Chicago White Sox Team Picture 1979 Topps – Sully Baseball Card of the Day for December 6, 2017

whitesoxIMG_1003So wait a second. Who the hell was the manager for the 1978 White Sox? It was always very confusing to me as a kid to refer to a series of cards by the one year NOT mentioned on the card.

When I turned over the stats and saw that the card went up to 1978, BOOM! This is his 1978 card. But no. It was the 1979 card.

To this day when I see a card from a series I knew very well, like the 1981 Topps or the 1987 Topps cards, I associate them with the last year on the card not the year it was printed.

Let me put it to you this way. The Academy Awards take place in February or March of the year AFTER the films are released. But last year when Moonlight (or was it La La Land?) won Best Picture, it wasn’t declared best picture of 2017. It was Best Picture 2016.

Some film filling the cinema right now is going to win best picture of 2017 and they will give it out in 2018.

So why not have the CARDS be called that. And a problem happens when they try to be cute, like THIS card.

The card was issued in 1979. Don Kessinger was named manager for the 1979 White Sox. So they were cute. They made it look like he was the manager of the team in the team picture.

And Kessinger was indeed IN the team picture. He was the starting shortstop. But there is a cruel irony of putting Kessinger in this picture: It obscured who actually finished the 1978 season as manager.

The White Sox were a surprise contender in 1977 with Bob Lemon as manager. But many of their stars tested the new free agency for 1978 and the fortunes of the team sagged.

Meanwhile, as everything went bananas in New York for the defending World Champion Yankees, Billy Martin found himself fired. Bob Lemon was lured over from Chicago to fill Martin’s turbulent shoes.

So who played out the string in Chicago to replace future Hall of Famer Bob Lemon? It would be another future Hall of Famer, Larry Doby.

Larry Doby became the second black manager in baseball history, following Frank Robinson.

Something about that should ring a bell.

Larry Doby was also the second black player to cross the color line after Jackie Robinson. Doby went through all the same hardships that Jackie went through but did so without the fan fare, without being a household name and without being a symbol of racial progress.

And with all the boundaries put up to managing in the big league level, Doby once again fought his way to the top in the wake of a great Hall of Famer named Robinson.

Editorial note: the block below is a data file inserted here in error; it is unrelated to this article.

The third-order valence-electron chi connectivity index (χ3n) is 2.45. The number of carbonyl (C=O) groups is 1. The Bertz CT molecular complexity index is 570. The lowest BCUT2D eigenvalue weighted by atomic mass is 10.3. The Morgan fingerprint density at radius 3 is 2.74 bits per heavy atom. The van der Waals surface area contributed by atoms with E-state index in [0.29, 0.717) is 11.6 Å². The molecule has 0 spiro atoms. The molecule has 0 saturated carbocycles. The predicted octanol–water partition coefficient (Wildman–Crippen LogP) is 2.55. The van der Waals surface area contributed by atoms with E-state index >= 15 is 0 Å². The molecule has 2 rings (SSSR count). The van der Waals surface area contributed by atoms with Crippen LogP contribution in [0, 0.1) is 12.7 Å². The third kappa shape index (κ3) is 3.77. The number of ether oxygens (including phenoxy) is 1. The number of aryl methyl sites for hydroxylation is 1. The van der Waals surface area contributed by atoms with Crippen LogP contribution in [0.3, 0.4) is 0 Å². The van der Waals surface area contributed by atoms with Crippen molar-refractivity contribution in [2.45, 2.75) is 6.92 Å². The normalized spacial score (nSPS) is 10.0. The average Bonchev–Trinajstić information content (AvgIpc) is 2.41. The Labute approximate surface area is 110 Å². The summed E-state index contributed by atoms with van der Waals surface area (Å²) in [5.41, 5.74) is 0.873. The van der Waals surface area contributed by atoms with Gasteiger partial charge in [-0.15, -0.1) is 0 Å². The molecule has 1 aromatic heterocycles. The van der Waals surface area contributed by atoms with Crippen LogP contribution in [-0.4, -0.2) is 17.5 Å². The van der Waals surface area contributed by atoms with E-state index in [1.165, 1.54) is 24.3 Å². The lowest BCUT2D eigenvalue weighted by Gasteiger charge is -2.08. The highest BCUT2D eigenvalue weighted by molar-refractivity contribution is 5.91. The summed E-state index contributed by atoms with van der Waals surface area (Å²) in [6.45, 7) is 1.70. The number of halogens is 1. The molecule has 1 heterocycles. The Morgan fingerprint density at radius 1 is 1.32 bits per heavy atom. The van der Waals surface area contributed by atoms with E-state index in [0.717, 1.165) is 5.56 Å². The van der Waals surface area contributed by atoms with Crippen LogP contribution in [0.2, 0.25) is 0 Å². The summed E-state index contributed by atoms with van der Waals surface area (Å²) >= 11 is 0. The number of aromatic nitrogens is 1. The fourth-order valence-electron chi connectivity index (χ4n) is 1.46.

And once again, his accomplishment is relatively obscure. The White Sox did not exactly tear down the house in 1978 and Doby did not get the job afterwards.

But couldn’t his name have graced this picture as manager? Wouldn’t that have been appropriate for a great figure in baseball history or always has to lurk in the shadows?

Meanwhile Don Kessinger took over the team and guess what? He didn’t last the year. 106 games into the season as player and manager, he was shown the door in favor of Tony LaRussa.

Thank Goodness they were able to give Don Kessinger his time in the spotlight. Heaven forbid Larry Doby got it.

1990 Record Breaker Carlton Fisk 1991 Topps – Sully Baseball Card of the Day for November 13, 2017

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Carlton Fisk played more games with the Chicago White Sox than he did with the Boston Red Sox.

Doesn’t that sound strange. I mean unless you are Jimmy Pardo or grew up on the South Side of Chicago, when I say Carlton Fisk, you think of the Red Sox. His hat on his Hall of Fame plaque is a Red Sox hat. His lasting image in baseball history is that of him waving the ball fair in the 1975 World Series.

He was born in New England, grew up in New England. He idolized the Red Sox. He was one of us.

And if someone coldly looked at his stats, they could make the case that the hat on his plaque should have read S-O-X, as in Chicago.

It would be a tough argument to have him wear the curly Q C hat that he wore with the totally forgettable White Sox uniforms shown on this record breaker card issued in 1991. The card commemorates when he homered off of Charlie Hough, another old timer, to pass Johnny Bench for most homers ever by a catcher.

How did that happen? How did a New England legend spend so much time in Chicago when he should have been breaking records and playing in the post season with Boston for his entire career?